Aquaponics is the
integration of recirculating fish culture with hydroponic plant production.
In fish-only recirculating aquaculture, nutrient-rich water is removed
from the system and discharged to the environment on a regular basis
to manage nutrient levels within the system. In aquaponics, this nutrient-rich
water is seen as a commodity instead of a waste, and is used to grow
plants. Once the plants have utilized the nutrients and cleaned them
out of the water, the water is returned to the fish for further fish
culture, and the perpetual cycle begins again.
The advantages of
aquaponics are many, including:
miserly water use - the water is used very efficiently to grow two crops - fish & plants
zero environmental impact - no nutrient-rich waste-water discharge, the fish food is used to its maximum potential (to grow fish & plants)
two crops from the one input - the fish feed entering the system supports the growth of both fish and plants
small footprint/high density - because of their compact nature, facilities may be located very close to the end users (restaurants, green grocers, food manufacturers, public) in a variety of locations (country, city).
In addition, pesticides
and herbicides cannot be used to treat the plants, as these would
effect the fish, so the plant crops cannot contain any harmful chemical
An awareness of Aquaponic
technology is sweeping the world and there is a lot of information
available from various resources. However, it must be remembered that
Aquaponics needs to be adapted to local environmental conditions,
and especially, to local native fish species (and especially their
diets) , for it to be an efficient and viable technology.
An aquaponic system
consists of a number of components. These include: the fish rearing
component, the filtering component (both solids removal and biofiltration)
and the plant rearing component.
Most aquaponic systems around the
world rely on the use of the fish known as Tilapia. These fish are
not allowed in some countries, as they present a significant environmental
threat. Therefore, in these situations, we must rely upon native fish
species. Tilapia are a very hardy species, with much wider oxygen,
ammonia and dissolved solids tolerances than many other fish species,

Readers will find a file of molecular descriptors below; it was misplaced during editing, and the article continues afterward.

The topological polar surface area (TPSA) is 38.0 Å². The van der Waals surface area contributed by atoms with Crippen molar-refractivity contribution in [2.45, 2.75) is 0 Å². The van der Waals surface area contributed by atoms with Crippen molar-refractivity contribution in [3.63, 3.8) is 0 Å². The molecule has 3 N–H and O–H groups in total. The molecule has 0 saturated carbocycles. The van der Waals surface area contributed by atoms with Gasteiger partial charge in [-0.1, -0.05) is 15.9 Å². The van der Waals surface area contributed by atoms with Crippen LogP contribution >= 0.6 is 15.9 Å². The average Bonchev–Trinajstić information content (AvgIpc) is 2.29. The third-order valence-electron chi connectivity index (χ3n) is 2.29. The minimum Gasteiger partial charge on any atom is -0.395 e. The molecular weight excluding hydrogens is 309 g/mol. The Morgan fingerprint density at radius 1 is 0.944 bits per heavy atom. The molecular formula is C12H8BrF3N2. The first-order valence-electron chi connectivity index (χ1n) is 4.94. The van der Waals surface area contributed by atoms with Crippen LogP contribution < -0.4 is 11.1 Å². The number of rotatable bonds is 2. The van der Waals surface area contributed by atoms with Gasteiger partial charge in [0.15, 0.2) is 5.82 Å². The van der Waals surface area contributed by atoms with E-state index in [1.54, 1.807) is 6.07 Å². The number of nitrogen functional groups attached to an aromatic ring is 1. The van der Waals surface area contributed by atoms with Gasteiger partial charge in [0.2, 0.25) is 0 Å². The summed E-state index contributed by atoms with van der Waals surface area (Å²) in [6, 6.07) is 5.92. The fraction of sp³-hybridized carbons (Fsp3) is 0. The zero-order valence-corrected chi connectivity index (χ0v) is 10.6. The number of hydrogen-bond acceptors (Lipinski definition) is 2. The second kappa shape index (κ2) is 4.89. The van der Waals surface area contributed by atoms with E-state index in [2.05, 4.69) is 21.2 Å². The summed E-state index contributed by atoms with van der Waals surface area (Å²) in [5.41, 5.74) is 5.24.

and because of this, require far less filtering and water quality
control than many fish species.
The fish component of an aquaponic
system is very similar to a standard recirculating aquaculture system.
It comprises a fish rearing compartment (tanks), a solids removal
filtering component and a biological filtering component. The biofiltering
compartment is critical to aquaponic system design, because this contains
the most important biological entity of the system: Bacteria. Whilst
fish and plants provide the potential revenue or food sources grown
in aquaponics, the bacteria are the work horses of the system. They
allow harmful fish metabolite products to be converted to harmless
waste nutrients that may be used by the plants. It is this bacterial
conversion that is especially critical for aquaponic systems, as many
fish species are relatively sensitive to these metabolic toxins. A
good and efficient biofilter is an essential ingredient to successfully
run aquaponic systems containing many fish species.
There are a number
of different approaches that may be taken towards the design of an
aquaponic systems plant growth component. Probably the most often
used system is to adopt gravel beds for the hydroponic component.
This is a good method for small-scale, hobbyist or "backyard" systems,
as the gravel bed may act as the biofilter of the system. In addition,
if managed correctly, sometimes the gravel bed may also act as the
solids filter. However, caution is required here, for if solids build-up
and clog the gravel, it may lead to the establishment of "anaerobic"
zones (zones containing no or very little oxygen) which harbour bacteria
that can release toxins into the system. If solids are removed before
the water reaches the gravel bed, these systems can operate very effectively.
For larger scale
and commercial scale systems, hydroponic components are best designed
with no media in mind. Popular hydroponic components are deep flow
systems and NFT systems.
Deep flow systems
are generally large tanks of water where the plants are grown in floating
polystyrene boards that sit on the water surface. This allows the
plant roots to grow directly into the water. Many commercial aquaponic
systems use this method, as it is cheap to build, easy to manage and
maintain and requires no or little media for the plants. The plants
are placed into small, plastic net baskets that sit in wholes in the
polystyrene boards. This allows the roots to gain access to the water
and feed the plants the nutrients they require. This is the system
most commonly used.
NFT (Nutrient Film
Technique) is an hydroponic system consisting of many small "channels"
into which the plants are again placed using net baskets. A thin film
of water runs down the channel and allows the roots of the plants
access to the nutrient. The theory is that about 90% of the channel
area is actually air space, thus allowing the plant roots access to
plenty of oxygen.
Whatever system is
adopted, it cannot be denied that aquaponics is a fascinating food
growing system. To date, it is recognised as the most water efficient
food growing system in the world, and for a country like Australia,
that can only be a good thing!